Following ethnically motivated violence in the country’s east, Ethiopia’s new prime minister Abiy Ahmed wants to strengthen and stabilize the autonomous region — although the government has offered little response.
Ethiopia’s eastern region remains a hotbed of unrest. Last Saturday, mobs looted the property of ethnic minority groups in Jijiga, the capital of the country’s semi-autonomous Somali region.
“We asked the state military for help, for them to save us,” one resident told DW. He asked not to be named as he fears for his life. “People here are dying. They are even being attacked in the church of St. Michael, where they sought refuge,” he said. The weekend riots reportedly resulted in at least a dozen deaths. Thousands are said to have fled earlier.
Witnesses blamed special forces of the regional government — who reportedly shot dead at least four people — for the violence.
“The Ethiopian military has not yet managed to bring the rebellious police under control,” another Jijiga resident told DW. “The attackers have not yet laid down their weapons and my community is facing great difficulties.”
Following the latest outbreak of violence, the internet has been shut down in eastern Ethiopia, according to Access Now, an international NGO with a focus on digital rights. The government has so far said little, only that the unrest was stoked by regional officials. On taking office in April, Prime Minister Abiy Ahmed vowed to protect the right to freedom of expression and has already taken steps to reduce hostilities in the country.
A street in Jijiga, where much of the violence took place
According to Jason Mosley from the British think-tank Chatham House, economic conflicts in the Somali region have worsened since Abiy came into office. The new prime minister promised reforms and so the population has high expectations. “All citizens should benefit from the economic boom,” Mosley told DW. “The Somali region plays an important role in this.”
Landlocked Ethiopia relies heavily on ports in neighboring countries — mostly in Djibouti. A stable Somali region would help facilitate access to the port of Berbera in Somaliland. This could expand trade, for example, with livestock and other goods. That’s why the trade routes which run through the Somali region are so important for the Ethiopian economy, says Mosely.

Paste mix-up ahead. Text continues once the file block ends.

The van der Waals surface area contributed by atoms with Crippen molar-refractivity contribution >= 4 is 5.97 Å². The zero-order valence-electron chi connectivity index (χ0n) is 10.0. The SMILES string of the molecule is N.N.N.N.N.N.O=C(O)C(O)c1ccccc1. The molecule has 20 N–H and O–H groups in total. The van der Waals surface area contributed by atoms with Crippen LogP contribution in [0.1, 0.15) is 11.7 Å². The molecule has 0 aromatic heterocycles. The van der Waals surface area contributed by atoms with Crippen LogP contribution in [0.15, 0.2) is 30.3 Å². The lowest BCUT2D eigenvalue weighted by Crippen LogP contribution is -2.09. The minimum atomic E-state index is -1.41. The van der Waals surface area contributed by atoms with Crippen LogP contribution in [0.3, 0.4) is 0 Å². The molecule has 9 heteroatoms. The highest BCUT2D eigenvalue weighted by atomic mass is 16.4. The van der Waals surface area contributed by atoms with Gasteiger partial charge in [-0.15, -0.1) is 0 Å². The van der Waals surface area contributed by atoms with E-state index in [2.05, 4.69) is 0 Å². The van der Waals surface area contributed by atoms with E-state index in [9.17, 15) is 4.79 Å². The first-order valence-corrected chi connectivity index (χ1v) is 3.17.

He finds it interesting that the government has so far been reluctant to address Saturday’s violence. “I think what that suggests is that they’re trying to handle it very sensitively and carefully, because it’s such a crucial region for overall security in Ethiopia and the region,” he said.
He does not think Abiy is trying to change the dynamics in the Somali region. “What we have seen in the past few days is that Abiy wants to keep as many of the existing structures as possible,” Mosely said. Although the regional president of the Somali region, Abdi Illey, resigned from his post over the weekend and was taken to Addis Ababa in a military helicopter, he was replaced by the vice-president and his party remains in power.
‘Change is a must’
Mosely believes the government now wants to bring in politicians who were previously excluded from negotiations in the disputed region. “I think what we’re seeing is an effort to loosen some of the tight controls over the political space that had built up over the last decade and trying to create some conditions for re-jigging the political settlement, which is a way to bring various interest groups inside the tent and share in the benefits in being able to access the state,” he said.
Ethiopian ex-parliamentarian Jemal Diriya Harid — an ethnic Somali who is now in exile — believes that Ethiopia has a peaceful future ahead, despite the current crisis.
“Of course I expect a change,” he told DW. “That is a must.” Regarding the government’s decision to use military means to respond to the threat of escalation, he believes it was the lesser of two evils. He also thinks the resignation of the region’s president, Abdi Illey, is a step in the right direction.
“President Illey was a very dangerous dictator and his resignation was a good move,” Harid told DW. “I think the government was supposed to neutralize the police and handle the security situation which is deteriorating and allow the community of the region to discuss their own future. Personally, I think there will be a bright day ahead.”
Residents in neighboring regions have expressed concern that the violence may spread from the Somali region into other parts of the country. The regions within Ethiopia are geographically divided according to ethnic groups, with inter-ethnic conflict between Somalis and Oromos common along their border.